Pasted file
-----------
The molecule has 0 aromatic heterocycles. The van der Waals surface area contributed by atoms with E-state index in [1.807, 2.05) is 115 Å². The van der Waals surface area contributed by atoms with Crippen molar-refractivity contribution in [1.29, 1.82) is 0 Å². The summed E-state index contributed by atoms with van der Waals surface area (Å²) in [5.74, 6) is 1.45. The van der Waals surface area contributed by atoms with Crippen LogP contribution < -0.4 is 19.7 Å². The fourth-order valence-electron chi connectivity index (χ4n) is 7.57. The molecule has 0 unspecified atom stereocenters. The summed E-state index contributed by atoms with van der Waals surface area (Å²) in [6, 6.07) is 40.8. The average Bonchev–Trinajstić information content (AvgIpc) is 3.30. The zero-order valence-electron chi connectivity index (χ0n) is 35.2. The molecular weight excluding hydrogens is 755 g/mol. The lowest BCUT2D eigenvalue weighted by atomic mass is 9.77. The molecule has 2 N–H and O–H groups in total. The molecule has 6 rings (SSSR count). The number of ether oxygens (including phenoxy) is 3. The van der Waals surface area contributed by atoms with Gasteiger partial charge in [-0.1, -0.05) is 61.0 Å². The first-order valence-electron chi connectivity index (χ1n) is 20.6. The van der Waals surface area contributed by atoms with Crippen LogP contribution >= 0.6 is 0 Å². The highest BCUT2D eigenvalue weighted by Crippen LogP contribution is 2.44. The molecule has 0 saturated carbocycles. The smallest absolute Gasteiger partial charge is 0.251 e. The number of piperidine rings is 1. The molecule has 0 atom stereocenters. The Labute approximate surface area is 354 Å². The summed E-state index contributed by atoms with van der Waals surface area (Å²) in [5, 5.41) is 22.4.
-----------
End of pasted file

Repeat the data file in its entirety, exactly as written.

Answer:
The molecule has 0 aromatic heterocycles. The van der Waals surface area contributed by atoms with E-state index in [1.807, 2.05) is 115 Å². The van der Waals surface area contributed by atoms with Crippen molar-refractivity contribution in [1.29, 1.82) is 0 Å². The summed E-state index contributed by atoms with van der Waals surface area (Å²) in [5.74, 6) is 1.45. The van der Waals surface area contributed by atoms with Crippen LogP contribution < -0.4 is 19.7 Å². The fourth-order valence-electron chi connectivity index (χ4n) is 7.57. The molecule has 0 unspecified atom stereocenters. The summed E-state index contributed by atoms with van der Waals surface area (Å²) in [6, 6.07) is 40.8. The average Bonchev–Trinajstić information content (AvgIpc) is 3.30. The zero-order valence-electron chi connectivity index (χ0n) is 35.2. The molecular weight excluding hydrogens is 755 g/mol. The lowest BCUT2D eigenvalue weighted by atomic mass is 9.77. The molecule has 2 N–H and O–H groups in total. The molecule has 6 rings (SSSR count). The number of ether oxygens (including phenoxy) is 3. The van der Waals surface area contributed by atoms with Gasteiger partial charge in [-0.1, -0.05) is 61.0 Å². The first-order valence-electron chi connectivity index (χ1n) is 20.6. The van der Waals surface area contributed by atoms with Crippen LogP contribution >= 0.6 is 0 Å². The highest BCUT2D eigenvalue weighted by Crippen LogP contribution is 2.44. The molecule has 0 saturated carbocycles. The smallest absolute Gasteiger partial charge is 0.251 e. The number of piperidine rings is 1. The molecule has 0 atom stereocenters. The Labute approximate surface area is 354 Å². The summed E-state index contributed by atoms with van der Waals surface area (Å²) in [5, 5.41) is 22.4.